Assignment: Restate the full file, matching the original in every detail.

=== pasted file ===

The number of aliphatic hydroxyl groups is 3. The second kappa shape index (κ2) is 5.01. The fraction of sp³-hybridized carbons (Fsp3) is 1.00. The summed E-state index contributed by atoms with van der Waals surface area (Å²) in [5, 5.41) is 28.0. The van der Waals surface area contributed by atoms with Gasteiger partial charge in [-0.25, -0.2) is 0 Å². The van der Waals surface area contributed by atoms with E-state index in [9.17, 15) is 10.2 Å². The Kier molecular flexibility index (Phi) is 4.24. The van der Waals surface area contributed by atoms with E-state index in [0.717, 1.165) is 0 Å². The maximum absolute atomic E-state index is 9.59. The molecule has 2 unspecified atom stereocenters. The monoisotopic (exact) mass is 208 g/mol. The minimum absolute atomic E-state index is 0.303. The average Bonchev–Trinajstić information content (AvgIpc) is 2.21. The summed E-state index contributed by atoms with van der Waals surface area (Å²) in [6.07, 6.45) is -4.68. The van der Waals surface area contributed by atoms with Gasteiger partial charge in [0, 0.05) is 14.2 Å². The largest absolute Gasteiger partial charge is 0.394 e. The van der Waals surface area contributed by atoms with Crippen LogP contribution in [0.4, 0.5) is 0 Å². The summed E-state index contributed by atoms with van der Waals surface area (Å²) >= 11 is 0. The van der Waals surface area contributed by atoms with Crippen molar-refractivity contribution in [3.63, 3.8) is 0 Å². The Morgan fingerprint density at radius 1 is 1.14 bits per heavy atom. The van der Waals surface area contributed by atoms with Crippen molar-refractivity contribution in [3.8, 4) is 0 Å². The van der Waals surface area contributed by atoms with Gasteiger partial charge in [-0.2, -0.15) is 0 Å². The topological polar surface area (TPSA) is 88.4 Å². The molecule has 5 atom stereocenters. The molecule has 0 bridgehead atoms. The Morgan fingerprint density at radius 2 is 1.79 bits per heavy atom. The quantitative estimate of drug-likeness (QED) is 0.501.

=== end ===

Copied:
The number of aliphatic hydroxyl groups is 3. The second kappa shape index (κ2) is 5.01. The fraction of sp³-hybridized carbons (Fsp3) is 1.00. The summed E-state index contributed by atoms with van der Waals surface area (Å²) in [5, 5.41) is 28.0. The van der Waals surface area contributed by atoms with Gasteiger partial charge in [-0.25, -0.2) is 0 Å². The van der Waals surface area contributed by atoms with E-state index in [9.17, 15) is 10.2 Å². The Kier molecular flexibility index (Phi) is 4.24. The van der Waals surface area contributed by atoms with E-state index in [0.717, 1.165) is 0 Å². The maximum absolute atomic E-state index is 9.59. The molecule has 2 unspecified atom stereocenters. The monoisotopic (exact) mass is 208 g/mol. The minimum absolute atomic E-state index is 0.303. The average Bonchev–Trinajstić information content (AvgIpc) is 2.21. The summed E-state index contributed by atoms with van der Waals surface area (Å²) in [6.07, 6.45) is -4.68. The van der Waals surface area contributed by atoms with Gasteiger partial charge in [0, 0.05) is 14.2 Å². The largest absolute Gasteiger partial charge is 0.394 e. The van der Waals surface area contributed by atoms with Crippen LogP contribution in [0.4, 0.5) is 0 Å². The summed E-state index contributed by atoms with van der Waals surface area (Å²) >= 11 is 0. The van der Waals surface area contributed by atoms with Crippen molar-refractivity contribution in [3.63, 3.8) is 0 Å². The Morgan fingerprint density at radius 1 is 1.14 bits per heavy atom. The van der Waals surface area contributed by atoms with Crippen molar-refractivity contribution in [3.8, 4) is 0 Å². The van der Waals surface area contributed by atoms with Gasteiger partial charge in [-0.2, -0.15) is 0 Å². The topological polar surface area (TPSA) is 88.4 Å². The molecule has 5 atom stereocenters. The molecule has 0 bridgehead atoms. The Morgan fingerprint density at radius 2 is 1.79 bits per heavy atom. The quantitative estimate of drug-likeness (QED) is 0.501.